back to article Open Web Application Security Project issues new secure coding bible

The Open Web Application Security Project (OWASP) has published the third version of its developer security bible trimming the fat and offering peer-reviewed and tested means of building more secure apps. The Application Security Verification Standard Project (ASVS) is the carrot to OWASP's much-cited stick that is the Top 10 …

  1. Ole Juul
    Facepalm

    Eureka

    "three to four years ago he and others in the industry were doing penetration testing at the end of a build. Now, the best work with builders from the start."

    This is a good idea and has been standard in other fields for a long time. For example bridge building and high-rise construction.

    1. LDS Silver badge

      Re: Eureka

      Bridge building and high-rise construction have thousands years of expertise. Big projects failures in the past taught a lot. IT is much younger, and the big security failures of the past years are starting to teach enough to change mindset.

    2. DaLo

      Re: Eureka

      It is also rather easier to fix issues in code afterwards than fix a critical flaw with a bridge or a high-rise.

      It's also easier to spot flaws in code as it doesn't have three layers of reinforced concrete poured over it.

      (Not that I'm condoning post build security reviews, I believe all programmers should program securely at all times, the same way they're expected to write good, or efficient code)

      1. Anonymous Coward
        Anonymous Coward

        Re: Eureka

        "It is also rather easier to fix issues in code afterwards than fix a critical flaw with a bridge or a high-rise."

        Yes, that's why there's so much shite code out there. The profit it now, we can/might fix/sell a new version later motivation got us to this place already.

      2. Warm Braw Silver badge

        Re: Eureka

        It is also rather easier to fix issues in code afterwards

        That simply isn't true in practice - just search this august journal for "SOHOpeless" for the evidence.

        And even if it were, critical flaws in software can cause huge economic damage before they're detected and fixed. Fixing afterwards may be pointless if the damage is already done.

        1. Anonymous Coward
          Anonymous Coward

          Re: Eureka

          "That simply isn't true in practice"

          It's talking about testing at the end of a build (QA testing) not testing after it has been publicly released.

          If you think it is easier to knock down a high rise to fix a critical flaw with the metalwork than recode some potential buffer overruns then don't get a job in the construction industry (or the software industry).

  2. John Smith 19 Gold badge

    "Developers are responsible for insecurity."

    True.

    Always.

    And to the reply "The PHB made me do it." Make sure you have a record of supplying them with an analysis of what happens (especially how much money) will be lost if the project goes live with their planned arrangements and security is breached.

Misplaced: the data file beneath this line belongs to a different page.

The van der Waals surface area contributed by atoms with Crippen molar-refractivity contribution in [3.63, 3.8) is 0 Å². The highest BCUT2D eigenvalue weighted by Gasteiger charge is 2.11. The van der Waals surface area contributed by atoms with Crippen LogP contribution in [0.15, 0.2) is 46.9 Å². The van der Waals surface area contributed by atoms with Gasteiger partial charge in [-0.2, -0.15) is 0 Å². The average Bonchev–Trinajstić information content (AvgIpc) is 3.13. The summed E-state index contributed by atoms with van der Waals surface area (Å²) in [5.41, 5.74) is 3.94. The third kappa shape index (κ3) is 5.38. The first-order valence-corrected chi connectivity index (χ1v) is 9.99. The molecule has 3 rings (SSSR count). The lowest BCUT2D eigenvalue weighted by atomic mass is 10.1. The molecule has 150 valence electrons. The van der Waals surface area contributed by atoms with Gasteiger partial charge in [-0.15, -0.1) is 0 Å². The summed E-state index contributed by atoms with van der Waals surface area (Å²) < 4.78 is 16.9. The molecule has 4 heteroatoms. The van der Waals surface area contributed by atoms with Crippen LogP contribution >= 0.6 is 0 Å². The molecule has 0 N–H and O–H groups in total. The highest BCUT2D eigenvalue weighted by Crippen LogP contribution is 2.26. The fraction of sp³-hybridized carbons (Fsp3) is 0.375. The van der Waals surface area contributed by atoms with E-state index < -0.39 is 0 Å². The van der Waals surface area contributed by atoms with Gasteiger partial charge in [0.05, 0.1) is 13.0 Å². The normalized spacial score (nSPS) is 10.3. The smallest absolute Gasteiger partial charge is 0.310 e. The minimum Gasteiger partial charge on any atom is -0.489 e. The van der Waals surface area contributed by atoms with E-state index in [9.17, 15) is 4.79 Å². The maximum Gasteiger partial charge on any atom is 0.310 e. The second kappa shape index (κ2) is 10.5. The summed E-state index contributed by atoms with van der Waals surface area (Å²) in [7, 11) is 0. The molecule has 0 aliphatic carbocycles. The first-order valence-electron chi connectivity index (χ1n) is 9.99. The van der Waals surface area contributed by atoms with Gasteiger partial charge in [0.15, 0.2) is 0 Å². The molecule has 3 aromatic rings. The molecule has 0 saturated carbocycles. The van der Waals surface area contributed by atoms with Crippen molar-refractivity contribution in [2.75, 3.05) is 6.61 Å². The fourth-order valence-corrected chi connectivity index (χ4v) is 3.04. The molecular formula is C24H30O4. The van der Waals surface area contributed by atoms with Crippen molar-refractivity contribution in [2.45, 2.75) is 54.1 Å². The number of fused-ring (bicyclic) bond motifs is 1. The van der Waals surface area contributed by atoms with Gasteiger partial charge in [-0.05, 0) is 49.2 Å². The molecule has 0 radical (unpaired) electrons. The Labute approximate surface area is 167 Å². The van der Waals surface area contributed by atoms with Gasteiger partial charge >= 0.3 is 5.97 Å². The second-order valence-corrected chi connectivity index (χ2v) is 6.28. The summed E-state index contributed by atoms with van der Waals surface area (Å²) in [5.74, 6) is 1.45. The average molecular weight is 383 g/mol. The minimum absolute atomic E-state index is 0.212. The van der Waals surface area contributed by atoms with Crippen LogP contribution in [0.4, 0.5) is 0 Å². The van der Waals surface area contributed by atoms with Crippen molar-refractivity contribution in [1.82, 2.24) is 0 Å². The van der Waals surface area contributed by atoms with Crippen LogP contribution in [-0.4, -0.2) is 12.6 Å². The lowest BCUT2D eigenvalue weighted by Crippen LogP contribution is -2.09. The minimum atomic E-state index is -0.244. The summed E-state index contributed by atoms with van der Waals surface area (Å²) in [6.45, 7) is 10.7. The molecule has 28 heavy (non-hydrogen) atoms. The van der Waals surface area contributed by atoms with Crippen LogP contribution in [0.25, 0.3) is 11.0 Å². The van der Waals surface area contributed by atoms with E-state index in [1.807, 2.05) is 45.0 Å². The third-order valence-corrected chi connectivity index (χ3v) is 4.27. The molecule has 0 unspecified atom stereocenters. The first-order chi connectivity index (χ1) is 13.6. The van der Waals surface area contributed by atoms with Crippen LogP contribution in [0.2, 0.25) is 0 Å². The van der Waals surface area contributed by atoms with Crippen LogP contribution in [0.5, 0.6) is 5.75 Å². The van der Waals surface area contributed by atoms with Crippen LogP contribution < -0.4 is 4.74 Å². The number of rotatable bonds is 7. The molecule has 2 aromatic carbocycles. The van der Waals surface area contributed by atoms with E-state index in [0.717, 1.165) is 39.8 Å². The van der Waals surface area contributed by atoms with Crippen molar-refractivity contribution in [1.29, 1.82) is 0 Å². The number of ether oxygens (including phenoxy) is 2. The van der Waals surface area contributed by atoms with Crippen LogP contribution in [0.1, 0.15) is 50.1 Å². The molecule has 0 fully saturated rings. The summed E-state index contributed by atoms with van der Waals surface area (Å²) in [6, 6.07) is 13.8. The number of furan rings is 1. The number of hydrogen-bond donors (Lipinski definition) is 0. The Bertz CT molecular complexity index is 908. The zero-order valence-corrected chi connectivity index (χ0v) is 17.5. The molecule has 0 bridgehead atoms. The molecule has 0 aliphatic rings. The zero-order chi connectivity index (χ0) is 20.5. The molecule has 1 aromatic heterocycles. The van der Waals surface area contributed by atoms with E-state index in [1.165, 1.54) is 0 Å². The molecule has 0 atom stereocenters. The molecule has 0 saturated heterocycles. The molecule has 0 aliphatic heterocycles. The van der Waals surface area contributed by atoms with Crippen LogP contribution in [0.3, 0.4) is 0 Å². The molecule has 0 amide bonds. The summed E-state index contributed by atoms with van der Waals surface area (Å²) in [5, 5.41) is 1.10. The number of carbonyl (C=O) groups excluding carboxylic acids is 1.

1. tony2heads

      Re: "Developers are responsible for insecurity."

      This business of recording information given to a boss reminds me of an old friend who used to be a sailor.

      He was once given an instruction by a captain which he could see was bloody risky. He insisted that he would only comply if it was written in the ship's log as an order from the captain; the captain backed down when he realised that any blame would be attached to him if the ship sank and could not be passed on.

      Perhaps something like ship's log should be kept for orders handed down (VW are you listening?).

      1. Destroy All Monsters Silver badge

        Re: "Developers are responsible for insecurity."

        > Perhaps something like ship's log should be kept for orders handed down

        It's called a JIRA

        1. Alistair Silver badge
          Windows

          Re: "Developers are responsible for insecurity."

          @DAM

          I have 17 years worth of email archived. And backed up. Intentionally. With indexes.

  3. Dan 55 Silver badge
    Trollface

    Attn publishers of these esteemed organ

    2.16: Verify that credentials are transported using a suitable encrypted link and that all pages/functions that require a user to enter credentials are done so using an encrypted link.

  4. Chris Daemon

    Web Derpvelopers

    But can they do a version for all those front-end/UX "developers"?

    Something based on a coloring book, see spot run, etc?

  5. Anonymous Coward
    Linux

    Risks associated with software today ..

    "An application achieves ASVS Level 2 (or Standard) if it adequately defends against most of the risks associated with software today."

    Your web applications are only as secure as the underlying OS. If that's insecure then no amount of ASVS will cure it. How about designing an OS that can differenciate between local software and software downloaded from the Internet and don't execute the latter. How about not using an OS that can be compromised by clicking on a malicious weblink or opening an email attachment.

    ps: I notice some broken HTML at the top of the page to get some script to run:

    html> head> script>var inDapIF true; /script> /head> body> script src "https://tpc.googlesyndication.com/safeframe/1-0-2/js/ext.js"> /script> IFRAME SRC "https://fw.adsafeprotected.com/rjsi/dc/49009/6898563/ddm/adi/N117602.126839THEREGISTER.COM/B9199301.125002745;sz 728x90;click https://adclick.g.doubleclick.net/aclk 253Fsa 253DL 2526ai

POST COMMENT House rules

Not a member of The Register? Create a new account here.

  • Enter your comment

  • Add an icon

Anonymous cowards cannot choose their icon

Biting the hand that feeds IT © 1998–2019